When Dr. Mary Roe, emeritus faculty of the WSU College of Education, was asked by her church minister if she would like to participate in his phone-a-friend program that connected church members via weekly telephone calls, she didn’t yet realize her conversations with retired nurse, Eunice Sproul, would have such a lasting impact on her.
“I adored her. She was a joy to talk to,” said Dr. Roe. The two spoke every Wednesday for four years, becoming quickly acquainted. They soon began to look forward to their weekly conversations with great delight.
Ms. Sproul passed away earlier this year, but her kindness and passion for nursing will not be forgotten.
“She was very conversive, never complained about anything.Dr. Mary Roe, Emeritus faculty of the WSU College of Education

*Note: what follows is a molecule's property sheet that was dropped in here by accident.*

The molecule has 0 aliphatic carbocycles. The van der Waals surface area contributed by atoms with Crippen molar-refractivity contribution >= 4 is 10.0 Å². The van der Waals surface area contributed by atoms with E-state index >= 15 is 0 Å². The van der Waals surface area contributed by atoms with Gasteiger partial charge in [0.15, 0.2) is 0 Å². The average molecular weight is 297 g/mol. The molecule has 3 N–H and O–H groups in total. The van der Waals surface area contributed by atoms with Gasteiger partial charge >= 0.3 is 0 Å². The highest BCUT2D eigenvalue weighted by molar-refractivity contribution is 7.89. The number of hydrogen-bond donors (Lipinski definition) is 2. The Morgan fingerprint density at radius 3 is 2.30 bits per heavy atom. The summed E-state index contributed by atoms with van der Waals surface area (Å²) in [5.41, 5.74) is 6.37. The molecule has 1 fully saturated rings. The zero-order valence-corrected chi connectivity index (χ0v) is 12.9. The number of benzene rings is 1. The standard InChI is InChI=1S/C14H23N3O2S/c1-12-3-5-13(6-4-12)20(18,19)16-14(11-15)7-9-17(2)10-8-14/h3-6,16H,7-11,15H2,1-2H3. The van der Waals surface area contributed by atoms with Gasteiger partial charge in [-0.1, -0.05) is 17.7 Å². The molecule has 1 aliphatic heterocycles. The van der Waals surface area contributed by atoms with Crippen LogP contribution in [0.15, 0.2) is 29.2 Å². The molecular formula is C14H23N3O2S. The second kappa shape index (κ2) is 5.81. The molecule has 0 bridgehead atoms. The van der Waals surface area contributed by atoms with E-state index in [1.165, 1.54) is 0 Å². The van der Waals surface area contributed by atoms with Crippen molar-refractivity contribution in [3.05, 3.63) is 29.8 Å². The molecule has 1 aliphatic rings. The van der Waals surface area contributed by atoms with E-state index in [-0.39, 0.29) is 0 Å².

She was truly just the nicest person…”
Eunice Sproul was born in Spokane, Washington in 1929 and went on to lead as an assistant director of nursing, nursing instructor, and charge nurse, nurse manager, and more. She was a very proud employee of St. Luke’s Hospital where she spent her entire career as an ER nurse while raising two daughters. She was highly skilled in and passionate about trauma and disaster response. She was also a founding member of the Spokane Chapter of the Emergency Room Nurses Association. “As a patient herself, she had strong feelings about the skillset of nurses and felt that small kindness from nurses make a huge difference for patients,” said her daughter, Diane Zemke.
With her long history in health care and mentoring of nurses, Ms. Sproul’s legacy will continue to benefit the lives of future Coug Nurses. “Eunice cared about nurses, especially young nurses and equity,” said Dr. Roe. “She was a great example of aging but being well read and with the current times.”
In honor of Eunice’s life’s work, Dr. Roe was moved to support the WSU College of Nursing Scholarship Fund and share Eunice’s story of leading by example: “Eunice would say, ‘nurses are the most important people in the hospital.’ She loved to teach and really understood what it means to be a nurse.”